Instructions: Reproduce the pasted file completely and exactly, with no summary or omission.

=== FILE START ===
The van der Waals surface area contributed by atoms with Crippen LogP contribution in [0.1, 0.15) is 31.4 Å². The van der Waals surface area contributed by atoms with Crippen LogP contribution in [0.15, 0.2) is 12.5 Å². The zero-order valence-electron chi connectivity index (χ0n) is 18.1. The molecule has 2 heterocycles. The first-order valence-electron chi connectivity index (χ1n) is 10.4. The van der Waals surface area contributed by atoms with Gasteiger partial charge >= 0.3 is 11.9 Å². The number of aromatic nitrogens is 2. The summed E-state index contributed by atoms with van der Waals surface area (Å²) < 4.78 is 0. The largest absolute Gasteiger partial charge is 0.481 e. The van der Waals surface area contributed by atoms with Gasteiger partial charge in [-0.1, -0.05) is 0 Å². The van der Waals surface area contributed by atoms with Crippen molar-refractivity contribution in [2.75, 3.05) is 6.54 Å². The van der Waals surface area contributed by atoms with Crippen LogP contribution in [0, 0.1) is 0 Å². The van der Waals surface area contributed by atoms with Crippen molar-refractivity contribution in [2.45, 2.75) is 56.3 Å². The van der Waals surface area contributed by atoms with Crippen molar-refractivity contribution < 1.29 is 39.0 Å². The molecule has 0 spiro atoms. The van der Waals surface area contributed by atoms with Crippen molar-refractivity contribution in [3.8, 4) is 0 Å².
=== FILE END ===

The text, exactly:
The van der Waals surface area contributed by atoms with Crippen LogP contribution in [0.1, 0.15) is 31.4 Å². The van der Waals surface area contributed by atoms with Crippen LogP contribution in [0.15, 0.2) is 12.5 Å². The zero-order valence-electron chi connectivity index (χ0n) is 18.1. The molecule has 2 heterocycles. The first-order valence-electron chi connectivity index (χ1n) is 10.4. The van der Waals surface area contributed by atoms with Gasteiger partial charge >= 0.3 is 11.9 Å². The number of aromatic nitrogens is 2. The summed E-state index contributed by atoms with van der Waals surface area (Å²) < 4.78 is 0. The largest absolute Gasteiger partial charge is 0.481 e. The van der Waals surface area contributed by atoms with Gasteiger partial charge in [-0.1, -0.05) is 0 Å². The van der Waals surface area contributed by atoms with Crippen molar-refractivity contribution in [2.75, 3.05) is 6.54 Å². The van der Waals surface area contributed by atoms with Crippen LogP contribution in [0, 0.1) is 0 Å². The van der Waals surface area contributed by atoms with Crippen molar-refractivity contribution in [2.45, 2.75) is 56.3 Å². The van der Waals surface area contributed by atoms with Crippen molar-refractivity contribution < 1.29 is 39.0 Å². The molecule has 0 spiro atoms. The van der Waals surface area contributed by atoms with Crippen molar-refractivity contribution in [3.8, 4) is 0 Å².